LARRY RYAN: VAR is working, just don’t give anyone the credit

If Donald Trump is said to fear walking down steps, my phobia was ‘going upstairs’.

You were warned early and often on this page of a grim, unwatchable future for football; of endless delays, of challenges and appeals, of muted celebrations, and of protracted, super-slo-mo searches for ‘contact’.

And yet, a week into the World Cup, VAR has been grand. Put this down as a U-turn. Or, as the politicians prefer these days, the completion of a journey.

Not everyone is satisfied, of course. But when we hear Danish boss Åge Hareide tell us, “it does remove a bit of the charm of football to have such a precise system”, we can instinctively identify these to be words of a man who has just had a penalty rightly awarded against him.

Interestingly, former Premier League referee Mark Halsey insisted it was farcical that Yussuf Poulsen should be penalised for blocking Mathew Leckie’s header with an arm stretched above his head in our old friend the ‘unnatural position’, a decision even Hareide regarded as charmless but “probably correct”.

It was further evidence, for Halsey, that VAR “shouldn’t be at the tournament”.

But maybe his outrage was further evidence as to why there are no Premier League referees at the tournament.

And as I begin a long, penitent period of soul-searching to examine how I got this one so badly wrong, perhaps, in my defence, it can be offered that I was visualising the operation of VAR in the hands of Premier League referees.

Indeed, there was no need to visualise such a terrible thing, since the Premier League referees had last season’s FA Cup to show us just how much damage they’d be capable of given the use of the machines on a permanent basis.

Crippled with indecision, conferring on everything, taking an age to review replays, we were heading for an era when teams would have to organise new warm-ups every time somebody went down in the box.

But then we are dealing with a special breed of referee in the Premier League, a species whose role is less to apply the rules than to ‘manage the game’.

We have heard how Mark Clattenburg went into matches with a ‘gameplan’.

Bobby Madley recently explained how vital his pre-match chat with both captains is so they understand his ‘approach’.

They seem to have a lot on their minds, these guys, getting their tactics right, before they can even begin to consider keeping an eye on handball in the box.

And still they have become an integral part of the show. In an interview with the Daily Telegraph, we learned that Halsey “loved being out there every weekend, playing a part in the world’s most-watched football competition”, his decision-making “as likely to be discussed in Bangkok as Burnley”.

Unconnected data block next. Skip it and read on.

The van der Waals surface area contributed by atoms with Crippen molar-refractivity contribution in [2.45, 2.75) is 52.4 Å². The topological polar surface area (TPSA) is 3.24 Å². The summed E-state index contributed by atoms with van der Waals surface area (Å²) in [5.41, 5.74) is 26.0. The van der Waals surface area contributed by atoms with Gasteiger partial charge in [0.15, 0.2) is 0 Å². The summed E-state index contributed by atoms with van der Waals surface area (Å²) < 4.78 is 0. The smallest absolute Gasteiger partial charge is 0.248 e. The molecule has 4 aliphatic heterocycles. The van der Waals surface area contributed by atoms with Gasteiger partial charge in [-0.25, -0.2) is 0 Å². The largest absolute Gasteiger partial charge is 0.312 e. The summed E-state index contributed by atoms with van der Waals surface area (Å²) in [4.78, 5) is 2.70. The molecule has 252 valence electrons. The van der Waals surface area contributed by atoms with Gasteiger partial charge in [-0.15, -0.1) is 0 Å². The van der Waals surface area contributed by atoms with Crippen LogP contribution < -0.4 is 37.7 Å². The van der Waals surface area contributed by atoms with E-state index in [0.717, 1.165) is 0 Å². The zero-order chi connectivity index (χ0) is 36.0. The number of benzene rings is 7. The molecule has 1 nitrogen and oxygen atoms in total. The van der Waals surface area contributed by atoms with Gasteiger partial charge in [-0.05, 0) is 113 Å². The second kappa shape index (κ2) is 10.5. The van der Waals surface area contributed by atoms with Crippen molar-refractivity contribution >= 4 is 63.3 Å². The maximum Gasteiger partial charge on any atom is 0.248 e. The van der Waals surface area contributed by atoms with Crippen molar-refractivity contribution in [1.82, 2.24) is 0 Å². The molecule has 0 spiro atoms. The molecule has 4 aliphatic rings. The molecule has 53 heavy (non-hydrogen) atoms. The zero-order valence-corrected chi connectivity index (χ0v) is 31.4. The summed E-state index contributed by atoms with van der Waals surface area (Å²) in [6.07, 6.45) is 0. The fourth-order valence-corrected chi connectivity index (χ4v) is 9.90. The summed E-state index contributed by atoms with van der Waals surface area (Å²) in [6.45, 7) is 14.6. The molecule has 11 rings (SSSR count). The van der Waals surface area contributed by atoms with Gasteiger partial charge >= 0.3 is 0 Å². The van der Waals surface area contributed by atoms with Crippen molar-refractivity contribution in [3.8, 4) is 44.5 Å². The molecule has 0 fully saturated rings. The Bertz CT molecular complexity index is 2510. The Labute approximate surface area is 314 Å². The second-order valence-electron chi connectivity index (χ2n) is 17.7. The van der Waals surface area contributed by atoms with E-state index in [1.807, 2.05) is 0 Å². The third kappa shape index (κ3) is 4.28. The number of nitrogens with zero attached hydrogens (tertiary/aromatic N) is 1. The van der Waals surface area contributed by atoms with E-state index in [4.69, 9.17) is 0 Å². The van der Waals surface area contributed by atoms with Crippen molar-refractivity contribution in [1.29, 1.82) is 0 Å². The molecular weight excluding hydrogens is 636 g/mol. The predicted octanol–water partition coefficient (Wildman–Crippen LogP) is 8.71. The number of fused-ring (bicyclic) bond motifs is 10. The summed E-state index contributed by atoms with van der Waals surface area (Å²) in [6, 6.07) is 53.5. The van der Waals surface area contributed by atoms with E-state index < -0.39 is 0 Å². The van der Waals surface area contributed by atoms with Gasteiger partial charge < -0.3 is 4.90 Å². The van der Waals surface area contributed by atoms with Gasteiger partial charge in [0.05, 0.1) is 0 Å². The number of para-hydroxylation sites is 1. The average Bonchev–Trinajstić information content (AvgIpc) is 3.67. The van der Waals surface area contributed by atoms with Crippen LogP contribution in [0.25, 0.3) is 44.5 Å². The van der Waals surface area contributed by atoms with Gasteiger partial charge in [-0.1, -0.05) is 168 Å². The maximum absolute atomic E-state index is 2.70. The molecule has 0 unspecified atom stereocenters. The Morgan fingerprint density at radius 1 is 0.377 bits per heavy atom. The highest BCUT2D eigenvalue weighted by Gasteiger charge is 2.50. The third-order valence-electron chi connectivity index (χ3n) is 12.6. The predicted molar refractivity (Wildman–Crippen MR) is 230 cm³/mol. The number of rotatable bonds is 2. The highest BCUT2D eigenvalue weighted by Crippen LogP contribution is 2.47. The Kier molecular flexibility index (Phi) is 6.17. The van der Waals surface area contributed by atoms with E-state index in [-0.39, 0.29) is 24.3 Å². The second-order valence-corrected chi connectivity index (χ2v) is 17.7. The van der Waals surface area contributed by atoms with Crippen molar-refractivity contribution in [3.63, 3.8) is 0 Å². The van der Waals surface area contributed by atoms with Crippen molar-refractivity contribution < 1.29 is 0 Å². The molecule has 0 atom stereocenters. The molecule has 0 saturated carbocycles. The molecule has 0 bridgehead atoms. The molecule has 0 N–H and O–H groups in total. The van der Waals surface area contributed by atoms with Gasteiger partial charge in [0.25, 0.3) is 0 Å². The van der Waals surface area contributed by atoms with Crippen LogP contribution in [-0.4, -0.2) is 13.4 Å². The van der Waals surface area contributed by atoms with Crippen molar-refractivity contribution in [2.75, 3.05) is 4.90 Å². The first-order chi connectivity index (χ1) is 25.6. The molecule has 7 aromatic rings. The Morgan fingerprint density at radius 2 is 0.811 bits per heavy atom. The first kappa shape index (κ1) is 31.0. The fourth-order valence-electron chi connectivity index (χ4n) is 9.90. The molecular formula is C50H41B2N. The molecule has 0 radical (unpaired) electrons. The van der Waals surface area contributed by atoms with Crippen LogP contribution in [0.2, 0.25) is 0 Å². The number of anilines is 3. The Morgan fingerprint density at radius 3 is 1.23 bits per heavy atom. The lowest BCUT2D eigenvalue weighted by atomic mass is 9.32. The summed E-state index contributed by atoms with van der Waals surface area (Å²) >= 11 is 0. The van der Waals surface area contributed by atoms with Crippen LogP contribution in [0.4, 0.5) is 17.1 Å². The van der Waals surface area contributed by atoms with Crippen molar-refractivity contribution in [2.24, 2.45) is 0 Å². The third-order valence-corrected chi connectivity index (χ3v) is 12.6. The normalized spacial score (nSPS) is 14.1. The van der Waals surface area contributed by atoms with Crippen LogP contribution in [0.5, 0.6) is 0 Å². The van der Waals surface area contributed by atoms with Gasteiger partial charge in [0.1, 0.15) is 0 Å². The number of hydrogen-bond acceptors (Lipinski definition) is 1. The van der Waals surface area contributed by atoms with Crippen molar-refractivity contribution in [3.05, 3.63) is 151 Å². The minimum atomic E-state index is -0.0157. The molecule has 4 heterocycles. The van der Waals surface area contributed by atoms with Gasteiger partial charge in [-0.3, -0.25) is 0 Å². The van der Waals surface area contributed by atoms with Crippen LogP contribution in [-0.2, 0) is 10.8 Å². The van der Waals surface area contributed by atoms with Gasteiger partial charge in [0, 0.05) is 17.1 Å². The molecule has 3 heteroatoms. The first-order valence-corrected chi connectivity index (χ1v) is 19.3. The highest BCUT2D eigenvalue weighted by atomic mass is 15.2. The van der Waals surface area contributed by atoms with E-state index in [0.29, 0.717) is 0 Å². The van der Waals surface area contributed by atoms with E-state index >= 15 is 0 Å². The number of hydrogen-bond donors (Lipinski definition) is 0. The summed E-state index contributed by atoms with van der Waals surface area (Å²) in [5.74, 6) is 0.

So perhaps the opportunity to get endlessly lost in their decision-making, ensuring there was nothing else to discuss from Bangkok to Burnley, just became too much for them.

Because the lads at the World Cup are making it look straightforward enough. Not much has been missed and the VAR calls have been scarce and swift. Yesterday, VAR saved Bjorn Kuipers from himself when Neymar tumbled under ‘contact’.

It rescued Kiwi ref Matt Conger on a stonewall pen for Iceland. And earlier in the week the penalty awarded to Viktor Claesson against South Korea was a textbook example of why there was such a clamour to allow refs go upstairs.

As we wonder how the VAR officials have been getting all these calls right, yet somehow resisting the temptation to make too many calls, we must consider that it might be because we have no idea who they are, these faceless operatives back in Moscow.

There is no credit in it for these lads, who are not known in Burnley or Bangkok. And while our instincts tell us to worry about the world’s fate being decided in a ‘centralised video operation room’ in Moscow, we are slowly growing to trust them — AVAR, VAR 1, VAR 2 and VAR 3, to give them their official titles.

Alas, the English pundits have taken against it, since Harry wasn’t given his spotter against Tunisia. Unfortunately, grappling in the box figures behind only the waving of imaginary yellow cards, imaginative haircuts, swapping shirts at half-time, and going down too easily, on their list of distastes. So this was always going to be a sore one.

But even in Harry’s distress there were positives for VAR, a sign that common sense has survived a handover to the machines. When they see two or three fouls happening at the same time, the lads in Moscow are capable of saying, ‘fack it, leave ‘em off’.

But it has put these faceless men in the firing line and we know where this is going now.

“Who is Sweden vs South Korea VAR official Mauro Vigliano and how many World Cups has the Argentine refereed in,” demanded The Sun.

Sepp Blatter, never to be found wanting when wrongness is required, has waded in wanting accountability and a VAR figurehead who can be blamed for all mistakes going forward, from Burnley to Bangkok.

“If you have this VAR referee, he is like the head of a tribunal and you must have the same for all matches.”

Inevitably, we will get to know them all and soon even VAR2 and VAR3 will be writing autobiographies, telling us their gameplan, how they always went for the behind the goal angle first.

And just as we grow to trust what goes on inside the centralised video operation room, we will give them a glimpse of life outside it, a life of credit and blame and headlines from Burnley to Bangkok.

And soon, they will be in the ref’s ear every five minutes and we may well be back where we started.


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